“These folks aren’t looking to hit the biggest, most valuable businesses. It’s a case of quantity over quality.” These villains take a few thousand emails and passwords and see how many of them work out against high value services (such as email providers or CRMs) to see what data can be pulled out of those accounts to sell or how they can use those accounts for phishing emails or ransomware.

 

Look at the statement released by Darkside, the group whose ransomware attack brought down the Colonial Oil Pipeline and caused gas prices to spike in May this year. They released: “We are apolitical, we do not participate in geopolitics, do not need to tie use with a defined government and look for other motives. Our goal is to make money and not creating problems for society.” They want cash flow not world domination.

 

Hubspot reported in a blog last month written by Ryan DiPetta, “A lot of hackers look and behave like legitimate businesses, even if they do illegitimate things. Maybe they work a regular nine to five schedule. Maybe they take vacations with their kids. They’re trying to build a business just like you, too … but their business is built on theft and exploitation of your business and the data and trust of your customers.”

 

Are you and your employees protected? For more information on how to protect your company’s bottom line and employees by providing this must-have voluntary benefit, please click HERE.

 

Our team at Guard Well Identity Theft Solutions is available 24/7/365. Contact us at 888.966.GUARD (4827) or email memberservices@guardwellid.com if you suspect fraud or have any concerns. We are here to help!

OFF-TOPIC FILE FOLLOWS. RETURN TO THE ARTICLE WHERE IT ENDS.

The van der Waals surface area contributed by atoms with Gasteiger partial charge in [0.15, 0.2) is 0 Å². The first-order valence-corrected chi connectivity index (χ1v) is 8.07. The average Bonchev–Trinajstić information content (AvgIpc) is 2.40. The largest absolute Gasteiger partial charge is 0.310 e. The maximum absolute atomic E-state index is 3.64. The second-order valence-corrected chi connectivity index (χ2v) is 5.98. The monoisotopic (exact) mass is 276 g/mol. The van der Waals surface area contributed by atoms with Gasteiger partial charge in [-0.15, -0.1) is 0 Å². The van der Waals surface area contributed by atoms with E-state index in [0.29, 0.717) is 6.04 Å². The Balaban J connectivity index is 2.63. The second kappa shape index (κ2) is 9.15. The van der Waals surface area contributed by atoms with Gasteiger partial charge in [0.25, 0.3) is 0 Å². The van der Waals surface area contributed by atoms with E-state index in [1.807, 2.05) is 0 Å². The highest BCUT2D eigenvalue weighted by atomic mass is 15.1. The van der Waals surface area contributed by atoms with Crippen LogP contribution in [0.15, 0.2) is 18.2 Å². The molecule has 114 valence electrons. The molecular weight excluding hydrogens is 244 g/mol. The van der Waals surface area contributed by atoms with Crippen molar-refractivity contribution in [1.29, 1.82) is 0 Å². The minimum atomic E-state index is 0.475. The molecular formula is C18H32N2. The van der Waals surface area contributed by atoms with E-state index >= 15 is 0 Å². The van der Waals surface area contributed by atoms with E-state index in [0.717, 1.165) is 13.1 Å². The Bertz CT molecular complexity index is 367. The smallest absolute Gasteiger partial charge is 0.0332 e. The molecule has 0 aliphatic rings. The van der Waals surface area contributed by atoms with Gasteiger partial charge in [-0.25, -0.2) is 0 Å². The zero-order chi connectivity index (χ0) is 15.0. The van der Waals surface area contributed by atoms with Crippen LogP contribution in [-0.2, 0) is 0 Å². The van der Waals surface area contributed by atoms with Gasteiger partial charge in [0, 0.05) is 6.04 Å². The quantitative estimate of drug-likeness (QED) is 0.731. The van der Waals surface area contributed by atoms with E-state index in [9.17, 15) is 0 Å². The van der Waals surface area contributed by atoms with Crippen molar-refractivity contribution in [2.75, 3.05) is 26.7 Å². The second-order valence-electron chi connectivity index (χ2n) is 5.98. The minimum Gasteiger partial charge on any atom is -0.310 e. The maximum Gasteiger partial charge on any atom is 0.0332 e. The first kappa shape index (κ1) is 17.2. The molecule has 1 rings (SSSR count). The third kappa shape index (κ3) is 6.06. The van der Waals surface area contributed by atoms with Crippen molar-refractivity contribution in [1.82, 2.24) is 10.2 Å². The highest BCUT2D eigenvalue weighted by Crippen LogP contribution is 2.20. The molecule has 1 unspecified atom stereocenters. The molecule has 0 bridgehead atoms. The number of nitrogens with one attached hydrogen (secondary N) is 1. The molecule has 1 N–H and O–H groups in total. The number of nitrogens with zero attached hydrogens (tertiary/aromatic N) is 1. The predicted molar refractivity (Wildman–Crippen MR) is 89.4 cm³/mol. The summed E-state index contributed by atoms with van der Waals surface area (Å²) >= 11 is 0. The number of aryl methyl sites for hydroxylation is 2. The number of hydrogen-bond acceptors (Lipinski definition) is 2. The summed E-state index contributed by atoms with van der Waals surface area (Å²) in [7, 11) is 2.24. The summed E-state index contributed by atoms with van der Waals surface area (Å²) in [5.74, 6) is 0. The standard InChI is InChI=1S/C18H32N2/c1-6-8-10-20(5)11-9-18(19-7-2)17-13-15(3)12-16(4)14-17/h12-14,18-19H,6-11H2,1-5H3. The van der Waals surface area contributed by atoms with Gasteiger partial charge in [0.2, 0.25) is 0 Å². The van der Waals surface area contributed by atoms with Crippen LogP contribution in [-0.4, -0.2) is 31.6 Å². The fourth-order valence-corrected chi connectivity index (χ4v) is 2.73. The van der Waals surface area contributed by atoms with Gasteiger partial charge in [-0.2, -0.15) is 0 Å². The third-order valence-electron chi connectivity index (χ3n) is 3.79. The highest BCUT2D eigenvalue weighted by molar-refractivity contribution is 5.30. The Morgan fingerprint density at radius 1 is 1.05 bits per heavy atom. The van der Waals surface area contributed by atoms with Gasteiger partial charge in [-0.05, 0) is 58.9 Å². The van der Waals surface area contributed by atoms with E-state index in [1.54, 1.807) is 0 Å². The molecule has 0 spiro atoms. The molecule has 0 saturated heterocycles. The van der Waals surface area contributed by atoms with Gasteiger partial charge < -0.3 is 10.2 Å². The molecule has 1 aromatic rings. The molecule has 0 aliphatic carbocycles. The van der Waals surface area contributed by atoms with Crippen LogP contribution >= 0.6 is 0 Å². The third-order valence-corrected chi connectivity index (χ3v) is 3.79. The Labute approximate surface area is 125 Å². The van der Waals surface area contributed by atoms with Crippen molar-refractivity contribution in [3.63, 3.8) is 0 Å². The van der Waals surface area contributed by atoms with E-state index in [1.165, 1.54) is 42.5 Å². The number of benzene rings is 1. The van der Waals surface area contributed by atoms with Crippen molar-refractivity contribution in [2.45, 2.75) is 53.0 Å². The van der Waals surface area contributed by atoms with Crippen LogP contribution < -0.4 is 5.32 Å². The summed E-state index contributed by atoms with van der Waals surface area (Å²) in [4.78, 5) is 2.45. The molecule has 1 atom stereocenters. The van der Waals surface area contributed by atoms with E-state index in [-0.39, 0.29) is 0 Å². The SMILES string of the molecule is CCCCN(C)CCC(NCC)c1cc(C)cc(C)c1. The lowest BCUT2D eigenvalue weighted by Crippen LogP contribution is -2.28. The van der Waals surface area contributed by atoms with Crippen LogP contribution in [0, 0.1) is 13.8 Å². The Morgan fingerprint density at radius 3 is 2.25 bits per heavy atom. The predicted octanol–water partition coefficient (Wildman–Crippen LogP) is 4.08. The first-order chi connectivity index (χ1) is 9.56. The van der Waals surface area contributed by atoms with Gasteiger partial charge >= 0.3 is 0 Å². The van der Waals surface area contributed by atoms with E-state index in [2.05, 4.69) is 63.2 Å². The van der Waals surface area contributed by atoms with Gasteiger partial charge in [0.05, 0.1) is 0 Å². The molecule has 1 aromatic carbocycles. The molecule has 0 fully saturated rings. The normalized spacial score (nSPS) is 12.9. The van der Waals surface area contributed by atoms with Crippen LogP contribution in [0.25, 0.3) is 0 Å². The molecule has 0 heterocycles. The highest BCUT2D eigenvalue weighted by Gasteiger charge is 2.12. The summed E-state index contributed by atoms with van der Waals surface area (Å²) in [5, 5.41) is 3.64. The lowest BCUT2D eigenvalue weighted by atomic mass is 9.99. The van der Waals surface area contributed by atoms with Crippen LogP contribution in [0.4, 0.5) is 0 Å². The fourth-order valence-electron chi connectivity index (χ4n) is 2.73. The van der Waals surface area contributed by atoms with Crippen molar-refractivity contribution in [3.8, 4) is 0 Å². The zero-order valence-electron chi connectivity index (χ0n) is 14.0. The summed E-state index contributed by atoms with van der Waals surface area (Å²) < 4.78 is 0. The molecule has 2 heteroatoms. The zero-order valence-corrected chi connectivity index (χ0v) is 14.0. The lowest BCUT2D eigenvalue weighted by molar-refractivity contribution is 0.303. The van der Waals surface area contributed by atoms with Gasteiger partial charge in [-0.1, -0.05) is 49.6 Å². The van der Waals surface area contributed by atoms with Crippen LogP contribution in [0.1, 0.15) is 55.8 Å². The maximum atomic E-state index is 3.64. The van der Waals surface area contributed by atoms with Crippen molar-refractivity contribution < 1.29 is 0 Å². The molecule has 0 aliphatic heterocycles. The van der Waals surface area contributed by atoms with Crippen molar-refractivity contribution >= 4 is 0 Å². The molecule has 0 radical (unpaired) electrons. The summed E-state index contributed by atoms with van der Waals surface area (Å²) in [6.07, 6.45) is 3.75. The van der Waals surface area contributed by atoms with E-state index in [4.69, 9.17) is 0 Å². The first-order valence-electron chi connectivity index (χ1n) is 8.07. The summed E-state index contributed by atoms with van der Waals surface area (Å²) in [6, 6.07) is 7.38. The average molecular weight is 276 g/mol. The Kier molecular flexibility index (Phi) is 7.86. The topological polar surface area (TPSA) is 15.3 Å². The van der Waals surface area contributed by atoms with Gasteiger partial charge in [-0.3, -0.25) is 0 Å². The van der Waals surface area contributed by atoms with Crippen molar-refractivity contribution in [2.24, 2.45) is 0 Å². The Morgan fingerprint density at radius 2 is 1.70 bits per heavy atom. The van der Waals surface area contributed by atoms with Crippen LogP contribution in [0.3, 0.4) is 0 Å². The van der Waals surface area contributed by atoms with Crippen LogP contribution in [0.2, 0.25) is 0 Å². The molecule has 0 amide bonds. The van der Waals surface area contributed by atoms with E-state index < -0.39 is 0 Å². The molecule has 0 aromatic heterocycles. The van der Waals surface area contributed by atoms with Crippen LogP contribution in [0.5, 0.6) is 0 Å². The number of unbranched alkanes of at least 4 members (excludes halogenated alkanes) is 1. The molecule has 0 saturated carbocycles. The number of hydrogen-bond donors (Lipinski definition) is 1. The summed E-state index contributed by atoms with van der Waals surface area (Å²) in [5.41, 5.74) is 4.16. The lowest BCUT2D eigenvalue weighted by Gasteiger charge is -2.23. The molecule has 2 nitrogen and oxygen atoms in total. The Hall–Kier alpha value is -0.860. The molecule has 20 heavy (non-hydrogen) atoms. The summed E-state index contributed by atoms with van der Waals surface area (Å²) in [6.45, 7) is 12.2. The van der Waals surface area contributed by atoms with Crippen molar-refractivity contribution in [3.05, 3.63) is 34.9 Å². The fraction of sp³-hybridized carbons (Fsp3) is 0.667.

Photo credit: Markus Spiske via Unsplash.com

The Biggest Ransomware Attack Ever

The Biggest Ransomware Attack Ever

On Friday, July 2nd, an affiliate of the REvil gang (Russian-linked) infected millions of victims in at least 17 countries via the US IT software company Kayesa. Our cybersecurity team has learned that the company’s software was used to slip into victims’ systems, which they’re now holding hostage.

 

The hackers have demanded $70 million in cryptocurrency to end what is now the biggest ransomware attack on record. The attack was specifically timed for the 4th of July holiday weekend when most office workers would be out of office. As reported in The Washington Post, most of the 1,500 victimized organizations were public agencies and small businesses.

 

The ransomware attack “has temporarily shutdown hundreds of Sweden’s Coop grocery stores because the cash registers locked up. The full scope of the attack probably won’t be known for quite some time.” The Associated Press noted that “due to the potential scale of this incident, the FBI and CISA may be unable to respond to each victim individually.”

 

Unfortunately this is not REvil’s first attack. Last month, timed with the Memorial Day weekend, the group extorted $11 million from meat supplier JBS after forcing it to shut down all of its manufacturing facilities.

 

Please contact us 24/7/365 at 888.966.4827 (GUARD) if you have any concerns or suspect identity theft. Additionally, you can email memberservices@guardwellid.com. Day or night, we’ve got your back and will always be open for you.

 

Photo by Bermix Studio on Unsplash